Plus there’s the general “over it”-ness of a large amount of Americans leading to simple face coverings being a culture war “personal freedom” matter rather than a simple “this keeps your fellow citizens and you safe” measure that makes each outing feel all the more threatening (will this be the day someone aggressively coughs on you while you’re trying to pick up a prescription or some milk?)
Particularly among young and able-bodied people who internalized the earliest narratives about who this virus hits hardest (though not in a way that’s meaningful), it almost makes sense that that they believe they’re not personally going to experience the worst possible outcomes. However, it’s important to understand that each careless move (no matter how earnestly you believe you’re just calculating your own personal risk) ups the risks for others. Your brunch or dining experience (even outdoors) puts the workers and their families in contact with more chances to be exposed to the virus; your backyard party with your friends from out of state means that they too can expose or be exposed and cart germs back and forth (to the grocery store, the gas pump, the inevitable spots that even the vulnerable, hyper-vigilant individuals can’t avoid).
It’s all a gamble. And particularly for those of us who are privileged enough to have work that lets us stay home, choosing to be “over” the social distance rules and to be “done” with the caution is a gamble with your own health but also with the health of others.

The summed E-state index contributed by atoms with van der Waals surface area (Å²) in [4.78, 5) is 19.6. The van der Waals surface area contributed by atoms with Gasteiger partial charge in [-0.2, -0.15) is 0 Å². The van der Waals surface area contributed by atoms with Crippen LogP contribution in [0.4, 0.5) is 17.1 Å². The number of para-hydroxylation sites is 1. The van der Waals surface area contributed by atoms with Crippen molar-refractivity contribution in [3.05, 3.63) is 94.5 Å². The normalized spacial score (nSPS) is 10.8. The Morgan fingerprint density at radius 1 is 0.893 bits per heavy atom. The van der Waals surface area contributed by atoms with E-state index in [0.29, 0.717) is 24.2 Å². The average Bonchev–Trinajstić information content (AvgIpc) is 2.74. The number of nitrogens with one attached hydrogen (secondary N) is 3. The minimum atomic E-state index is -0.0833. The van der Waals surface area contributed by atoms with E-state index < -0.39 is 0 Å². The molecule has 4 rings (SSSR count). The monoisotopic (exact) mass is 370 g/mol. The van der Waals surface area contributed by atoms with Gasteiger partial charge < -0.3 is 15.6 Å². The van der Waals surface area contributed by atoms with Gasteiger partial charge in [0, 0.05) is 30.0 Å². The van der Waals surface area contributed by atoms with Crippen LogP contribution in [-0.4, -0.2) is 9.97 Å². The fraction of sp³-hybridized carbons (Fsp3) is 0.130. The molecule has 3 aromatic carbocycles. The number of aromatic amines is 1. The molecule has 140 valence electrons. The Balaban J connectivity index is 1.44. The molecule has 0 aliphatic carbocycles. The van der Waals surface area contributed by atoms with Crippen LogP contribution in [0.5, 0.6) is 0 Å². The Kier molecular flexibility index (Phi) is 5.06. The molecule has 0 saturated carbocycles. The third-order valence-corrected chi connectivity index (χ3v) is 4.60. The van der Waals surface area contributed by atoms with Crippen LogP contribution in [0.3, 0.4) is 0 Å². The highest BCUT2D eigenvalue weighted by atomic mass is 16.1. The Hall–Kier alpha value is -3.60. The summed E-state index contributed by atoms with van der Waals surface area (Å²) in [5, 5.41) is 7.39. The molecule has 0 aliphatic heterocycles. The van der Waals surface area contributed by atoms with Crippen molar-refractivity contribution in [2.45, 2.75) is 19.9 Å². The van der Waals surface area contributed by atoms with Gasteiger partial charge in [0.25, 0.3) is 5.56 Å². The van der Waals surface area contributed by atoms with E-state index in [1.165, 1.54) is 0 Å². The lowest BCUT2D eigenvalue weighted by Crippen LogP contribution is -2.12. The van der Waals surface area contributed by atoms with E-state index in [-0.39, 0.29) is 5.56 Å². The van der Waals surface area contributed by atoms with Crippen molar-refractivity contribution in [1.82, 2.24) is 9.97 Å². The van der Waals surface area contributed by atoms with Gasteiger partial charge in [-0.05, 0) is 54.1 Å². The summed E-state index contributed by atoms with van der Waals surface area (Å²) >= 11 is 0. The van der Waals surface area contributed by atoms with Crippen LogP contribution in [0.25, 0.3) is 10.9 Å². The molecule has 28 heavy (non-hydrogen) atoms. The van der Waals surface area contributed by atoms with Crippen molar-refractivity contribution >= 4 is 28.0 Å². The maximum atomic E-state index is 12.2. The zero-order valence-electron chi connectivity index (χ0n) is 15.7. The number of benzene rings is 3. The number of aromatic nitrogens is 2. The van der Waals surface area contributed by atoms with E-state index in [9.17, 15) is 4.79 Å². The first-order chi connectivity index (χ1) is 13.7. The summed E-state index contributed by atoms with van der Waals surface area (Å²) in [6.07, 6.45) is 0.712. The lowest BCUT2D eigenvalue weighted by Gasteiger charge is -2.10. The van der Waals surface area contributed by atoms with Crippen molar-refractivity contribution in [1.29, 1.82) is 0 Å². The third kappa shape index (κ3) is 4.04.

(It is worth noting there are people who are going out and protesting against police violence right now (wearing masks and being responsible at every opportunity) which in the grand scheme is a more valid and important reason to take a risk than fireworks and grilling — don’t @ me.)
This feels like a big finger-waggy moment and I hate it (as a health editor and a human being who wants nothing more than to lay in a cuddle-puddle pile of my nearest and dearest ones). The fatigue people are experiencing (plus the mental health strain) of being at home and attempting to balance work (or unemployment and economic distress), childcare and all the other parts of life while living in isolation during these extraordinary and dangerous times is nothing to scoff at. We’re social creatures that need each other (particularly in times of tragedy). But whether it’s for the ‘gram, a long weekend or the fleeting feeling that everything isn’t deeply wrong/not okay, there’s just no calculated risk that adds up from a public health perspective and no version of the story that doesn’t feel at-best deeply dystopian or at-worst cruel and selfish.
There will (hopefully) be a time to celebrate in the near future, but don’t risk your health and the health of others in some misguided effort to perform “normal” in a deeply abnormal time.
A version of this story was published July 2020.
Before you go, here’s the best and most affordable mental health apps for you and your family to try: